This study applied item response theory analysis to the Structured Assessment of Violence Risk in Youth (SAVRY) and found that the SAVRY items were not equally discriminating JIY with varying levels of the latent trait.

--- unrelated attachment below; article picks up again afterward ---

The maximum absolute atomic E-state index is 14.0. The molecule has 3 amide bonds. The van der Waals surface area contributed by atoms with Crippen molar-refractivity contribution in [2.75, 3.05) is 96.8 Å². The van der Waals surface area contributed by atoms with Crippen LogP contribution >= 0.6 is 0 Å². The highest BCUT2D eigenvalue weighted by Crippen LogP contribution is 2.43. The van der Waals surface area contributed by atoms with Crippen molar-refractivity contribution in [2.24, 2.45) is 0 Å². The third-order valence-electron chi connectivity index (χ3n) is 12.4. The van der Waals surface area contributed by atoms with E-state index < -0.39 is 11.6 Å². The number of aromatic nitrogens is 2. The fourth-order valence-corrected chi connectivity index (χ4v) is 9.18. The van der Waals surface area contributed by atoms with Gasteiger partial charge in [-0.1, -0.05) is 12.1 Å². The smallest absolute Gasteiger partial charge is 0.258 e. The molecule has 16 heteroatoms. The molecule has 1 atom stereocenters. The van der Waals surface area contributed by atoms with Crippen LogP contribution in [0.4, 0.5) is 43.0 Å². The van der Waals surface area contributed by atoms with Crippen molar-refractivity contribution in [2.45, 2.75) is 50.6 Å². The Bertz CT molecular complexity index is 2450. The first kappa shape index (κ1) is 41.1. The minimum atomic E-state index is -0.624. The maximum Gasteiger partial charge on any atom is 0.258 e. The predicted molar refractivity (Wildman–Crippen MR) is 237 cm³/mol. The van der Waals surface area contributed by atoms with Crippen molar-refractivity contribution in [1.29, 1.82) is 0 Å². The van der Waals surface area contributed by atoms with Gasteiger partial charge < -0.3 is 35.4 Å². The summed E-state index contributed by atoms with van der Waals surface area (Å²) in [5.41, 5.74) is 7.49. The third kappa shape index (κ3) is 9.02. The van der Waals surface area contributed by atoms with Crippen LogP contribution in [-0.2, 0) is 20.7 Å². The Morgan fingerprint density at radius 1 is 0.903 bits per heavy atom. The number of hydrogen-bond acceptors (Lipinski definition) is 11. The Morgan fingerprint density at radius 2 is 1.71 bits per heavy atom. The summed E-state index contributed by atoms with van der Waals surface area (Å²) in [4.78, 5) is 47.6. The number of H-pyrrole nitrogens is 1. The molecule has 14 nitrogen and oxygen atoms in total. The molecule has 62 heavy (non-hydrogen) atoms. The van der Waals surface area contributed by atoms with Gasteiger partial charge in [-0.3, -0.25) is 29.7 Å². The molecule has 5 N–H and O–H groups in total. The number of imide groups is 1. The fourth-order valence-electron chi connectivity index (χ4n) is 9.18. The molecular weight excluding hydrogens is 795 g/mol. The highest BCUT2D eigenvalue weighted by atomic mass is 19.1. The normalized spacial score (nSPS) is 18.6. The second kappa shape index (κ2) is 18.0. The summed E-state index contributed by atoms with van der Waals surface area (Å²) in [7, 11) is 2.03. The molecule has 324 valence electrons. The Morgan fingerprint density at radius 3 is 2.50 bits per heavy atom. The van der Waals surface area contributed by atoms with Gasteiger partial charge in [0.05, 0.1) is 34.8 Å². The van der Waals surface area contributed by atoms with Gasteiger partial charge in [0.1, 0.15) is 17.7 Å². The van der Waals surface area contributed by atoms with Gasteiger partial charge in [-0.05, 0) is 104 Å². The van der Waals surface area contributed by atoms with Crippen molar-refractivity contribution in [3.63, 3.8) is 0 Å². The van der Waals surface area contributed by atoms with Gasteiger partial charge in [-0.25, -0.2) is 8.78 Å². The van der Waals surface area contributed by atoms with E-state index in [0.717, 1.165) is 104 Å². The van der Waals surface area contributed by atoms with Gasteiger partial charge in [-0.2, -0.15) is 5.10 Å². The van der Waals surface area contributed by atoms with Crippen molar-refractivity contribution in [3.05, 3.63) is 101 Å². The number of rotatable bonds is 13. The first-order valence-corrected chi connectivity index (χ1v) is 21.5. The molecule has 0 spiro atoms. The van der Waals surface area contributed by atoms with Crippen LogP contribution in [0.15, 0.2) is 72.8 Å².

This study used item response theory analysis to investigate item- and test-level functioning of the Structured Assessment of Violence Risk in Youth (SAVRY) and differential item functioning (DIF) across gender and race/ethnicity in justice-involved youth (JIY). Results obtained from the application of the graded response model showed that the SAVRY items were not equally discriminating JIY with varying levels of the latent trait, with “Poor compliance” as the most discriminating item and “History of self-harm or suicide attempts” as the least discriminating item. At the test level, the SAVRY provided precise (reliable) information about the latent trait for the majority of JIY whose latent trait between two standard deviations below and above the mean. Results of DIF revealed that six items operated inconsistently between White, Black, and Hispanic JIY, among which two items also functioned differentially across gender. Participants were 868 JIY (23.7% female; 26.9% White, 50.9% Black, and 22.2% Hispanic) in pre-trial detention centers in Connecticut. (Published Abstract Provided)
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